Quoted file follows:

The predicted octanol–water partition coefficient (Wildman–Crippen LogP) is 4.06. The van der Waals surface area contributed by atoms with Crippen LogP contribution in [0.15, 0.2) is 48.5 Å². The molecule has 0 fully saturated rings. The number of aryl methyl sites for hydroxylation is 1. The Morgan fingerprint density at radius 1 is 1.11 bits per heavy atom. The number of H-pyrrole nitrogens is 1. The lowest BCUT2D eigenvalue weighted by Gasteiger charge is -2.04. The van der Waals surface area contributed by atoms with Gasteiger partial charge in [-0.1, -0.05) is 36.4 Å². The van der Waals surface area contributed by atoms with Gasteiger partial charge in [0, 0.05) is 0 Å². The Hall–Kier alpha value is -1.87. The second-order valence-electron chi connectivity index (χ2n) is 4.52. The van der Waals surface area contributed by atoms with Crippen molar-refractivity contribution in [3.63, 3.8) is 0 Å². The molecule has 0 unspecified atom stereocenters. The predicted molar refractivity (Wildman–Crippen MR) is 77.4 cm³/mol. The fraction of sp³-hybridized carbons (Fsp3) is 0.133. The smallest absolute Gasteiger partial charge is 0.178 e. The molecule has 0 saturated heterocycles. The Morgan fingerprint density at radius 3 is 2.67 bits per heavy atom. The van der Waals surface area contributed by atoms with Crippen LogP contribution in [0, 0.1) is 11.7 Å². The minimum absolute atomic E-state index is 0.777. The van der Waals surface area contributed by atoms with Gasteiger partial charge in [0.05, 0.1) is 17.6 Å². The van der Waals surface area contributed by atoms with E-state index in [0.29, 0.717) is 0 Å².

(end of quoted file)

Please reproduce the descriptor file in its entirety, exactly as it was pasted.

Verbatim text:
The predicted octanol–water partition coefficient (Wildman–Crippen LogP) is 4.06. The van der Waals surface area contributed by atoms with Crippen LogP contribution in [0.15, 0.2) is 48.5 Å². The molecule has 0 fully saturated rings. The number of aryl methyl sites for hydroxylation is 1. The Morgan fingerprint density at radius 1 is 1.11 bits per heavy atom. The number of H-pyrrole nitrogens is 1. The lowest BCUT2D eigenvalue weighted by Gasteiger charge is -2.04. The van der Waals surface area contributed by atoms with Gasteiger partial charge in [-0.1, -0.05) is 36.4 Å². The van der Waals surface area contributed by atoms with Gasteiger partial charge in [0, 0.05) is 0 Å². The Hall–Kier alpha value is -1.87. The second-order valence-electron chi connectivity index (χ2n) is 4.52. The van der Waals surface area contributed by atoms with Crippen molar-refractivity contribution in [3.63, 3.8) is 0 Å². The molecule has 0 unspecified atom stereocenters. The predicted molar refractivity (Wildman–Crippen MR) is 77.4 cm³/mol. The fraction of sp³-hybridized carbons (Fsp3) is 0.133. The smallest absolute Gasteiger partial charge is 0.178 e. The molecule has 0 saturated heterocycles. The Morgan fingerprint density at radius 3 is 2.67 bits per heavy atom. The van der Waals surface area contributed by atoms with Crippen LogP contribution in [0, 0.1) is 11.7 Å². The minimum absolute atomic E-state index is 0.777. The van der Waals surface area contributed by atoms with Gasteiger partial charge in [0.05, 0.1) is 17.6 Å². The van der Waals surface area contributed by atoms with E-state index in [0.29, 0.717) is 0 Å².